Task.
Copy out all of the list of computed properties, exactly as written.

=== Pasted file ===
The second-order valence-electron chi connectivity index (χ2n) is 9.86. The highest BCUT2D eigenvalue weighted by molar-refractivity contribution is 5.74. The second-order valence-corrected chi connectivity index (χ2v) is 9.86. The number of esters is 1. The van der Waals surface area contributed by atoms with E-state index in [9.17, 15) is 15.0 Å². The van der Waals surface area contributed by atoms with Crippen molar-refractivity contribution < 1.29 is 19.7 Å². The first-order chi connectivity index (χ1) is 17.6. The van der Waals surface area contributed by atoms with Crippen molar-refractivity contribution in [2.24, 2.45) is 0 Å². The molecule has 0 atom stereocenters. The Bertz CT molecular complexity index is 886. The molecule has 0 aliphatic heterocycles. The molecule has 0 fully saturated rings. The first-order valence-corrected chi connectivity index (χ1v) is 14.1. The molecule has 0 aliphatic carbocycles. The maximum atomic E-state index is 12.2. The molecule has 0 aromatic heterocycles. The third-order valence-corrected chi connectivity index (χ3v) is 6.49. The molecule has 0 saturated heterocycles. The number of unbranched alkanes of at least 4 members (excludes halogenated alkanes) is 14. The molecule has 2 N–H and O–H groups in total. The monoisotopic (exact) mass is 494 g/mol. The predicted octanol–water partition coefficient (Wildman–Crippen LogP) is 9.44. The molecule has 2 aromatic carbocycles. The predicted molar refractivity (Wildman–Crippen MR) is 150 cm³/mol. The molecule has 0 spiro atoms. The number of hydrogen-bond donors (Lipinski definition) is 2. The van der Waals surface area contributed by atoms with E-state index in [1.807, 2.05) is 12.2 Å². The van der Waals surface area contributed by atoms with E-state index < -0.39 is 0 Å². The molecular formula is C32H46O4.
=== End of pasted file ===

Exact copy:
The second-order valence-electron chi connectivity index (χ2n) is 9.86. The highest BCUT2D eigenvalue weighted by molar-refractivity contribution is 5.74. The second-order valence-corrected chi connectivity index (χ2v) is 9.86. The number of esters is 1. The van der Waals surface area contributed by atoms with E-state index in [9.17, 15) is 15.0 Å². The van der Waals surface area contributed by atoms with Crippen molar-refractivity contribution < 1.29 is 19.7 Å². The first-order chi connectivity index (χ1) is 17.6. The van der Waals surface area contributed by atoms with Crippen molar-refractivity contribution in [2.24, 2.45) is 0 Å². The molecule has 0 atom stereocenters. The Bertz CT molecular complexity index is 886. The molecule has 0 aliphatic heterocycles. The molecule has 0 fully saturated rings. The first-order valence-corrected chi connectivity index (χ1v) is 14.1. The molecule has 0 aliphatic carbocycles. The maximum atomic E-state index is 12.2. The molecule has 0 aromatic heterocycles. The third-order valence-corrected chi connectivity index (χ3v) is 6.49. The molecule has 0 saturated heterocycles. The number of unbranched alkanes of at least 4 members (excludes halogenated alkanes) is 14. The molecule has 2 N–H and O–H groups in total. The monoisotopic (exact) mass is 494 g/mol. The predicted octanol–water partition coefficient (Wildman–Crippen LogP) is 9.44. The molecule has 2 aromatic carbocycles. The predicted molar refractivity (Wildman–Crippen MR) is 150 cm³/mol. The molecule has 0 spiro atoms. The number of hydrogen-bond donors (Lipinski definition) is 2. The van der Waals surface area contributed by atoms with E-state index in [1.807, 2.05) is 12.2 Å². The van der Waals surface area contributed by atoms with E-state index < -0.39 is 0 Å². The molecular formula is C32H46O4.